Of course, my take on the situation could be wrong, but on the drive home, I concocted the whole scenario of a date rape wherein the woman is too ashamed to testify against her rapist, and the asshole gets away with it. Wouldn't be the first time something like that has happened. On the other hand, he could've looked smug because he was in the right all along and his accuser couldn't face up to the lies she told. After looking at his attitude, though, I'm more inclined to think the former is true.

The best thing about the whole experience was I got some first hand knowledge of what the process is like, and I got some good character studies that may be useful in future stories. The baliff could definitely find his way into a book, and the defendent may work as part of an amalgam to give depth to a villain. Even the prosecutor - who couldn't have been older than 25 - would make a great secondary somewhere along the way.

With names and faces changed to protect the innocent and the not-so-innocent, of course.


Friday, October 9, 2009


I don't have a whole lot of time this morning. Well, not the amount of time I usually have, since I have to be in court by nine. I did want to address a couple things this morning while I do have some time, though, and both have to do with objectivity.

A couple of days ago I posted a link to this whole FTC business. I didn't say much about it, but it's definitely a concerning little piece of government. Read what Janet Reid has to say about it, and then check out the Wired article on the issue. And if you've got a couple hours and a lot of aspirin, read the Official FTC PDF on the rules. Apparently if you receive anything for free and then review it on your private 'citizen' blog, and don't mention that you received it for free, you could be subject to FTC scrutiny and fines.

Like getting a book from an author, which you then read and love and want to tell your blog buddies about. As if the only reason you would be giving the author a good review is because they gave you that book. As if objectivity were impossible in the face of such an extravagant gift.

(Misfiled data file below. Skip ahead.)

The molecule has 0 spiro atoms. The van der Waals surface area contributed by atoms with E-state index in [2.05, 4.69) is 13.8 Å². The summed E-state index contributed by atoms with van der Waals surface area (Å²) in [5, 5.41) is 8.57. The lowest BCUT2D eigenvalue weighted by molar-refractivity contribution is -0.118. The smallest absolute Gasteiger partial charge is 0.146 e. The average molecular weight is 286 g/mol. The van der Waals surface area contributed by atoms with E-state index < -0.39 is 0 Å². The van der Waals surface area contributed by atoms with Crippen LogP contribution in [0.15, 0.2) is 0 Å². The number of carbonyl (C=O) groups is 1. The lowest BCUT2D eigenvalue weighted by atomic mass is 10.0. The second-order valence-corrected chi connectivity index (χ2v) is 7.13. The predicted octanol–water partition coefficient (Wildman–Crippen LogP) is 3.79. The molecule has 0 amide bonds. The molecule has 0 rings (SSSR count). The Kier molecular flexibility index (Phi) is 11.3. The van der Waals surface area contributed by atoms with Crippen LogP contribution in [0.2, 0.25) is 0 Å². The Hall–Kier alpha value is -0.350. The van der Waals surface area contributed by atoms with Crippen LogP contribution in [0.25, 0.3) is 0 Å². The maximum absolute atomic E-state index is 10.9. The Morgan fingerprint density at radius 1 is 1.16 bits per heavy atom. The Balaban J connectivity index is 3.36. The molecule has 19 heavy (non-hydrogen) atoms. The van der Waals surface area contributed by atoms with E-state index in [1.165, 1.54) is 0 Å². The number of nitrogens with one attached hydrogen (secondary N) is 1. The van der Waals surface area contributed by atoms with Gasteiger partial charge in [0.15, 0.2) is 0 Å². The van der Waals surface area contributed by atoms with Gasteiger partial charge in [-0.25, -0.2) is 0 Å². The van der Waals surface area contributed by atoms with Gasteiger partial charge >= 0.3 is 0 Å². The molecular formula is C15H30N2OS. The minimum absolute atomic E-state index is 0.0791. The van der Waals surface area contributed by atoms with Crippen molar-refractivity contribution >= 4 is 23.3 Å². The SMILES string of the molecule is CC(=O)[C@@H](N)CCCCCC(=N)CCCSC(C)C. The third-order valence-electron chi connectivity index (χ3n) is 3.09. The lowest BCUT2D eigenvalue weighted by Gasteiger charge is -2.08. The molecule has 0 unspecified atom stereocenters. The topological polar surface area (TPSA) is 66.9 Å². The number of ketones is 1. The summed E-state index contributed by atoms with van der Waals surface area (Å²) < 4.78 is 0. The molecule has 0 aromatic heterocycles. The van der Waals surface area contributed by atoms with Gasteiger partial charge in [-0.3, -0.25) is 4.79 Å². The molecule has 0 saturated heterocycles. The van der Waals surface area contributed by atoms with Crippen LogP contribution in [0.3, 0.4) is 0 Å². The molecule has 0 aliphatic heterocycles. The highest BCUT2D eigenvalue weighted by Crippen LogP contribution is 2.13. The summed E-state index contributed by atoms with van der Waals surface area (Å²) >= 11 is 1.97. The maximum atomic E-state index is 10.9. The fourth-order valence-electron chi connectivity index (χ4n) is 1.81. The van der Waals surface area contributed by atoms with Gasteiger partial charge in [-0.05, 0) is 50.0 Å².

Umm... yeah.

Of course, according to what I understand of the rules, remuneration doesn't have to be in the form of a freebie. If you're associated or have some type of relationship with the person who wrote the book, and you give them a good review, you have to disclose that, too. Good will and friendship is payment, too, doncha know. Problem is, when I read a book by a person I've got a relationship with - however minimal - it doesn't necessarily mean I'm going to give that person a good review. More often that not, I do, but it's not because I like the person. It's because I like their books.

Anyway, the FTC has stepped in it. Not to mention the government taking just one more little piece of American freedom in the name of protecting it's rube-like citizens. One commenter at Janet Reid's post said something about complying with the rules is no big deal. Of course it isn't a big deal to say where you got the product you reviewed. That isn't the point. It's the principle of the thing.

I admit to not always being the most objective person on the planet. I try, but sometimes I fail. Which brings us around to the second thing I wanted to talk about: Jury duty.

I thought about this off and on since I made the call that told me the court case was actually going to happen and that my presence was needed there this morning. I live in a small town inside a county with a small populous. Everyone knows everyone else in one way or another. (Think 'Six Degress of Kevin Bacon' but more rural.) While I don't get out much and don't circulate amongst the who's who of this place, I know who they are, and frankly, I don't always like the things they do. We have some petty and small minded people in this town. We have drunkards and druggies and petty criminals. What I'm going to have to steel myself against today is Guilt By Association.

Part of being a juror is holding fast to objectivity. Regardless of how I may feel about Barney Assinine and his brood, I can't let myself feel anything regarding anyone with the last name of Assinine. (Because frankly, I think everyone is related to everyone else here - unless they're like me and were raised out of state.) Each person is an individual, and what one person may or may not have done to me and mine isn't cause for damning the whole lot of them.

I'll let you know how I make out.

Have a great day and wish me luck. I think I might need it.

Thursday, October 8, 2009

Fall Fell on Me

What is it about this time of year that makes it so busy and yet makes me want to write so much? Traditionally, Fall has been the most productive part of the year for my writing. Yay. But why couldn't Summer be the season? I'm fairly free during the summer. School's slowed down, the days are longer, all my favorite shows are in rerun... I should be writing.